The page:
Catherine Hewitt's richly told biography of Suzanne Valadon, the illegitimate daughter of a provincial linen maid who became famous as a model for the Impressionists and later as a painter in her own right.
St. Martin's Press
On Sale: February 27, 2018
Hardcover / e-Book
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In the 1880s, Suzanne Valadon was considered the
Impressionists’ most beautiful model. But behind her
captivating façade lay a closely-guarded secret.
Suzanne was born into poverty in rural France, before her
mother fled the provinces, taking her to Montmartre.
There, as a teenager Suzanne began posing for—and having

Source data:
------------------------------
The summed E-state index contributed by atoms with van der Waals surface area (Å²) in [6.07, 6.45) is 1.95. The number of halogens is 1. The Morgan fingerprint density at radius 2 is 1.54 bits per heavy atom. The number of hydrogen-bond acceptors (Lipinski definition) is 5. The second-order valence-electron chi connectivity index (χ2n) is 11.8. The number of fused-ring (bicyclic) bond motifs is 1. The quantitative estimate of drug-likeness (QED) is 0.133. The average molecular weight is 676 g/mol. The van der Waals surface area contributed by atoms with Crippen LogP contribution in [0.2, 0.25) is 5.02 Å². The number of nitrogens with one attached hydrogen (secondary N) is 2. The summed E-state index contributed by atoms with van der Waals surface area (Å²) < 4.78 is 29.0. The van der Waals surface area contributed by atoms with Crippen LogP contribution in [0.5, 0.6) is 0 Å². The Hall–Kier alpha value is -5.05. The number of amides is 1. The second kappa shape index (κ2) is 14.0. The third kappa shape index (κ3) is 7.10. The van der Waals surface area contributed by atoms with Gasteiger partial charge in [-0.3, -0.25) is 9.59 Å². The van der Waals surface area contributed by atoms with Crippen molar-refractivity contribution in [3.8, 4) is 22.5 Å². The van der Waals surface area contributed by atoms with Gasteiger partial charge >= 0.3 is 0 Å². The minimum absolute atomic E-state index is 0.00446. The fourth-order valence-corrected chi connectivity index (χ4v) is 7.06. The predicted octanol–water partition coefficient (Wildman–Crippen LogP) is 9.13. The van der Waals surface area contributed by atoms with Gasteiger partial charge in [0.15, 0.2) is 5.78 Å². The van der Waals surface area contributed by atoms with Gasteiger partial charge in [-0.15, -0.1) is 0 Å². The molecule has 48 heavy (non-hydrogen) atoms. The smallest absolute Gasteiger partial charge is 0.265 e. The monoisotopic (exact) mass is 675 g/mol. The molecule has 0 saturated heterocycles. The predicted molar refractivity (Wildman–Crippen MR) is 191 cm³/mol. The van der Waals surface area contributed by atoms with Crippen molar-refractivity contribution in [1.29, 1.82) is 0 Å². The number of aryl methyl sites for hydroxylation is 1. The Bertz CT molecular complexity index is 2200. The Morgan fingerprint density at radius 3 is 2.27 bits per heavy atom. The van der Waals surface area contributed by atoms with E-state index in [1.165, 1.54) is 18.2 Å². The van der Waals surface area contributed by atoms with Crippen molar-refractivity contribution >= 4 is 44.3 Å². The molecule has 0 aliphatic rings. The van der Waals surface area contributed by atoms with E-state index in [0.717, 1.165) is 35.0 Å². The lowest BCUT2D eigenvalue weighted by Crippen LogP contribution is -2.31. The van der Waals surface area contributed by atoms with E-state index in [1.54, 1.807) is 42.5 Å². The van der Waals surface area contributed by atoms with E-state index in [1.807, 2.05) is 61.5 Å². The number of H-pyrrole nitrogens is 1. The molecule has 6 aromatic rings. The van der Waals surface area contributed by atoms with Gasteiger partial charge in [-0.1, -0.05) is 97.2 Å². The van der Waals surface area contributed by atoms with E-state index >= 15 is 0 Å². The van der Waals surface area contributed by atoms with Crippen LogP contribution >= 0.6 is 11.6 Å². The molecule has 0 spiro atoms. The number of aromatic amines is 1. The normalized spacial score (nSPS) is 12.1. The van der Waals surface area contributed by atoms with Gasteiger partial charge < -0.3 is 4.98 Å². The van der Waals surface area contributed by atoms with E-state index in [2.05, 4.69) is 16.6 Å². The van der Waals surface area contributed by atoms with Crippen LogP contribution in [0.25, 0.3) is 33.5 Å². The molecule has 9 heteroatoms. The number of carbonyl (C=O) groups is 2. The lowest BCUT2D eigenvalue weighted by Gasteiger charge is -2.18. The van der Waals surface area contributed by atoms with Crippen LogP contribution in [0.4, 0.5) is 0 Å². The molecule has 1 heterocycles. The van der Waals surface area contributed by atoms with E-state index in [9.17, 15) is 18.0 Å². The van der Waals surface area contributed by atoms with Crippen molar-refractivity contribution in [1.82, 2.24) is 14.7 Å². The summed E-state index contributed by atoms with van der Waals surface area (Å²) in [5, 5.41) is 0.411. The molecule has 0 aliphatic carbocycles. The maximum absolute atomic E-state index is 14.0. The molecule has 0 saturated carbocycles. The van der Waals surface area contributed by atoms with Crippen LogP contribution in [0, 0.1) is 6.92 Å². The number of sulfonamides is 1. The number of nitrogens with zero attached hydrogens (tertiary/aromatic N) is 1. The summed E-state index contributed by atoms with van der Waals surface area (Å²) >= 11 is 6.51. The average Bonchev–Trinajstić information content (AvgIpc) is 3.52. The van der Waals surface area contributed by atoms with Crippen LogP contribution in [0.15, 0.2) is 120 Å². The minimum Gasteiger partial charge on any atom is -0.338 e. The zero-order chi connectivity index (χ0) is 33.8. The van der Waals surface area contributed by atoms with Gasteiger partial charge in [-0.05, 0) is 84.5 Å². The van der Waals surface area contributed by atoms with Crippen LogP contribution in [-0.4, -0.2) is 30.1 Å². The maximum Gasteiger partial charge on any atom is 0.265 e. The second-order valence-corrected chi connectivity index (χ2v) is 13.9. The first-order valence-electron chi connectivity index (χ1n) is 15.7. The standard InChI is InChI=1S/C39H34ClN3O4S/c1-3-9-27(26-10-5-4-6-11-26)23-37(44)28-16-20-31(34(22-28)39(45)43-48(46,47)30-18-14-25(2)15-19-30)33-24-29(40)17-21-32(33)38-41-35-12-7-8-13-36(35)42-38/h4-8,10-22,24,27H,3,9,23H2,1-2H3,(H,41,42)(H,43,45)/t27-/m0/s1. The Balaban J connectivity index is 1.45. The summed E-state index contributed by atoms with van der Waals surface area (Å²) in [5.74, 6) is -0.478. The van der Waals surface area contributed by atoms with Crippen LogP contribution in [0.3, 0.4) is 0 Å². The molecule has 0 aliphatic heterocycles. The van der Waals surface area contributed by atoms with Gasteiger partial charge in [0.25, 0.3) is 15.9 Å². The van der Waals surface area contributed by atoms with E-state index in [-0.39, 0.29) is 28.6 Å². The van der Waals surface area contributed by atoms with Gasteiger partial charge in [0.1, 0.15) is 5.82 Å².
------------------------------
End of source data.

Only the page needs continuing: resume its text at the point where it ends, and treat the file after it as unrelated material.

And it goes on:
affairs with—some of the age’s most renowned painters.
Then Renoir caught her indulging in a passion she had
been trying to conceal: the model was herself a talented
Some found her vibrant still lifes and frank portraits as
shocking as her bohemian lifestyle. At eighteen, she gave
birth to an illegitimate child, future painter Maurice
Utrillo. But her friends Toulouse-Lautrec and Degas could
see her skill. Rebellious and opinionated, she refused to
be confined by tradition or gender, and in 1894, her work
was accepted to the Salon de la Société Nationale des
Beaux-Arts, an extraordinary achievement for a working-
class woman with no formal art training.
Renoir’s Dancer tells the remarkable tale of an
ambitious, headstrong woman fighting to find a
professional voice in a male-dominated world.
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